How to pretend to understand all the weird language clichés your coworkers use at a new job

The following excerpt is reprinted from the forthcoming “Flip-Flops and Microwaved Fish: Navigating the Dos and Don’ts of Workplace Culture” by Peter Yawitz, which will be released on January 14, 2020. Reprinted with permission of Greenleaf Book Group.

It’s finally here: your first official day at a new job. Your heart is pounding with nervous excitement, and you can’t wait to get to work. You spend your first few hours—or days—filling out paperwork with Human Resources and sitting through mandatory training about what you legally can or can’t do or say in the office. During your training you might watch short videos that you’re pretty sure were filmed in the 1980s since all the people in them have wide ties, crazy shoulder pads, and big hair. Their collective acting ability stinks.

Eventually, you get your ID badge and official photo and learn about systems and processes. So far, so good. Sure, earlier that morning you accidentally opened a door, causing an alarm to screech, and then had to deal with a lengthy interrogation from some burly, humorless guys from Security, but hey, at least no one threw you out in the street (not yet anyway) and said, “Sorry, we made a big mistake hiring you.”

Finally, after what seems like an eternity, you get settled at your new workstation, ready to be welcomed by the team you met during your interview process. Some of your new coworkers see you and with big smiles start walking over to greet you. No one, you notice, has big hair.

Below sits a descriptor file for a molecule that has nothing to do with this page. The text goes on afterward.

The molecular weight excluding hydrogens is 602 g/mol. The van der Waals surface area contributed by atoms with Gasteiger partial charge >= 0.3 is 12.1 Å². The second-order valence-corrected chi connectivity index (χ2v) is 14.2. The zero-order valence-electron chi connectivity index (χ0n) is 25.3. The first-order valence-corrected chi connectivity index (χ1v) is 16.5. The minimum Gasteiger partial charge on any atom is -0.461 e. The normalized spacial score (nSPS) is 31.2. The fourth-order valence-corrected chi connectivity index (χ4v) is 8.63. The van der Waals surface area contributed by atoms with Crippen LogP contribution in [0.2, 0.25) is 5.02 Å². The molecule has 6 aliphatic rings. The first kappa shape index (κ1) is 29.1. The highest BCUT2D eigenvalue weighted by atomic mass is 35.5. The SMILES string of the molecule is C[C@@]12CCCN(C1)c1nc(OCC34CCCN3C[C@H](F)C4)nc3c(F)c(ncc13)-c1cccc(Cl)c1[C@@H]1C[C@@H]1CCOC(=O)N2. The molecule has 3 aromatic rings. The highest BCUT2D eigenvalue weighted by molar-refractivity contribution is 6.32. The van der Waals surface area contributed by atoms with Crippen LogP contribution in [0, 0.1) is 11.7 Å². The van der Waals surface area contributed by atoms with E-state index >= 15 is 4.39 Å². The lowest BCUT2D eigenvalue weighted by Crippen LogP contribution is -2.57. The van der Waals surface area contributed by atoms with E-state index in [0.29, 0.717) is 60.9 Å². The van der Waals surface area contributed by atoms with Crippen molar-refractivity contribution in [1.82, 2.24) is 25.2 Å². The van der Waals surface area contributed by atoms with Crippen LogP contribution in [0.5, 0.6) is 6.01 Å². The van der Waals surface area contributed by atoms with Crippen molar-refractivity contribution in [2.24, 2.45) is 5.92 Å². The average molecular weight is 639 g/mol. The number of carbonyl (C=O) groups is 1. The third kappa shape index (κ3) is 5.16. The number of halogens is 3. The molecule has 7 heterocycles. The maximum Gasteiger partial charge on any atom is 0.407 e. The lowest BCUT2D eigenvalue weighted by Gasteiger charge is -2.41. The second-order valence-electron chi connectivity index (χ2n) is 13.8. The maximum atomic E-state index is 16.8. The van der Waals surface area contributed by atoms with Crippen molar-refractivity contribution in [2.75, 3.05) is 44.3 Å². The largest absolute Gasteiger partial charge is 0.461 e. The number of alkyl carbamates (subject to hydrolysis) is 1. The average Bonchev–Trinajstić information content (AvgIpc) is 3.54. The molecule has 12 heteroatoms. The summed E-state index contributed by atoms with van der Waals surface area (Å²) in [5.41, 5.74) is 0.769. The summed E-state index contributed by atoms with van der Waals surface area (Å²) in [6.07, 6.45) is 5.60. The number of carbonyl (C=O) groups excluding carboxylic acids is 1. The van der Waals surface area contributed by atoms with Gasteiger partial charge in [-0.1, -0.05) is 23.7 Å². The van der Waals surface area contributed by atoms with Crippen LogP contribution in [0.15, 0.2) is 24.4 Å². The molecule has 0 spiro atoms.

But suddenly you panic. Where you grew up, men and women who know each other go in for bear hugs. You’re almost positive that people aren’t supposed to hug and kiss at work, but these excited-looking coworkers are rushing toward you so fast that you’re reminded of your family reunions, where crazy Aunt Minnie always bounds over for her annual unwanted slobber. The videos on harassment warned everyone that unwanted affection at work is a big red flag, but you’re scared all of a sudden that you’ll be forced to deal with a harassment suit within your first five minutes of working here.

Now that you think about it, these coworkers did send you some overly friendly emails (“Can’t wait to have you join our team!!! Yippee!!”). Maybe bro hugs are the norm here.

Now it seems those coworkers are walking toward you in slow motion— coming in for a very cheery welcome. As they close in, you wonder if they can see the sweat mustache forming over your upper lip or the circles of perspiration appearing under your armpits. Your mind is racing. Pucker up, bear hug, or handshake? Pucker up, bear hug, or handshake? You feel your body shaking in anticipation. You’re pretty sure you’re doing something weird with your lips, and the sweat mustache is starting to drip.

Finally, as your coworkers reach you, they extend their hands. Of course they do; what was that stupid stuff going through your mind? Though your palms are drenched, you gratefully return the gesture. Better a squishy handshake than an inappropriate smooch. That would have been embarrassing. You make a note to yourself: definitely no kissing, no hugs. You wish you had known someone to ask for advice about that beforehand.